Sciatica Relief Without Surgery

Sciatica is one of the most common sources of pain, and anywhere from 10% to 40% of American adults experience it at some point during their lives. Though common, sciatica is a complicated condition that can cause many symptoms ranging from mild to severe. It often occurs in conjunction with other conditions or health issues like being overweight, or after a back injury. 

At Republic Spine & Pain, our doctors and specialists offer a range of non-surgical pain management options for sciatica and other back and spine conditions and injuries across three convenient locations in Georgetown, Lakeway, and Austin, Texas.

What causes sciatica?

The sciatic nerve stretches from the lower back (lumbar spine) and runs along the back of the legs down to the feet. An injury or compression along the nerve can cause inflammation and lead to a sciatica flare-up. While anyone can experience it, sciatica tends to be more common with age in part due to the normal wear-and-tear on the soft tissue that supports the spine. 

In addition to pain, other common symptoms of sciatica include numbness and tingling in the legs and feet (usually on one side of the body), a sensation of “pins and needles,” and loss bowel control in some cases.

Sciatica pain is usually triggered by a herniated disc, bone spur, or a condition like spinal stenosis, so you should always get medical attention for ongoing back pain even if it feels relatively mild and manageable at first.

Non-surgical pain relief options for sciatica

Everyone experiences pain differently, but even mild to moderate sciatica pain can be enough to interfere with your ability to work, exercise, and enjoy your daily activities. Over time, chronic sciatica pain can become debilitating, especially if you have other underlying health issues or back problems. 

Fortunately, there are numerous ways to help relieve sciatica pain and symptoms without undergoing surgery. Sometimes sciatica pain eases and goes away on its own after a period of rest. Even when treatment is necessary, sciatica pain can usually be managed conservatively with a combination of non-surgical solutions including:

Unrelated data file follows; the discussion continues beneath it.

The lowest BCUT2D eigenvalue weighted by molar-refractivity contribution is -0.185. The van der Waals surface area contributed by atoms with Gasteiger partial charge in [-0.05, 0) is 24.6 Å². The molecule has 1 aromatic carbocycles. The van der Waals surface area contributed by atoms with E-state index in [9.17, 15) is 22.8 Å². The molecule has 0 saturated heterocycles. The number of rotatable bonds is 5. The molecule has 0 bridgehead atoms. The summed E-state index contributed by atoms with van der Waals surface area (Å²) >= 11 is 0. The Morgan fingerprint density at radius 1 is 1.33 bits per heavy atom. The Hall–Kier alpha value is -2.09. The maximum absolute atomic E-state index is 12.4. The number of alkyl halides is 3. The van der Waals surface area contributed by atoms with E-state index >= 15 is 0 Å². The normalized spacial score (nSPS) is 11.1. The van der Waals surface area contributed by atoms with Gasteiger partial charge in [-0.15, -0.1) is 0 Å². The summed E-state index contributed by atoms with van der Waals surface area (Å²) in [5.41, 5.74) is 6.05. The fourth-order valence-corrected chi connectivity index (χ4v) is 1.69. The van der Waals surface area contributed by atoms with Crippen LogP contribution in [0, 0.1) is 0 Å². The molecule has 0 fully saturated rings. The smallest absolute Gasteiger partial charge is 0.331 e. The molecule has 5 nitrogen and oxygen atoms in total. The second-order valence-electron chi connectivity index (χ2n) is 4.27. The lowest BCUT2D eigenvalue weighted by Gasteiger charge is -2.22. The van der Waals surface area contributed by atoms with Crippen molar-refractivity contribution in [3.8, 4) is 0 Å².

For some people, muscle relaxers or anti-inflammatory injections are enough to alleviate sciatica pain.

When to seek treatment for sciatica

With milder cases of sciatica, the symptoms may only last for a few days and only require rest and self-care treatments at home like heat or ice packs. In general, you need medical attention if your symptoms last for more than a week, don’t respond to conservative treatments, are severe, or result from an injury, fall, or trauma. 

If sciatica pain is slowing you down, we can help. For more information about non-surgical pain management plans, contact us today to schedule an appointment with one of our specialists at our offices in Georgetown, Lakeway, or Austin, Texas.

You Might Also Enjoy...

How Physical Therapy Can Treat Your Sciatica

If your sciatica pain is interfering with your quality of life, physical therapy may be a good treatment option. Learn more about how physical therapy can help manage your sciatica pain.

Is Ketamine Infusion Therapy Safe?

If you’re struggling to find relief for your chronic pain, ketamine infusion therapy may be a good option. Here’s what you need to know about how it works and whether it’s safe.

Carson Daly & the Intracept Procedure for Back Pain

Carson Daly was dealing with back pain for more than 20 years. In this Today Show segment he opens up about the non-surgical procedure called “Intracept” that he just underwent that we perform for back pain suffers.

PRP: An All-Natural Treatment for Chronic Low Back Pain

If you’ve been struggling to find relief from chronic low back pain, PRP may be the treatment you’ve been looking for. Here’s what you need to know about PRP therapy and whether it’s a good option to manage your low back pain.

Benefits of Treating Chronic Back Pain With Intracept

If you’re struggling to find relief from chronic low back pain, the Intracept® Procedure may be the solution you’ve been looking for. Here’s what you need to know about how Intracept works and whether it’s a good option for you.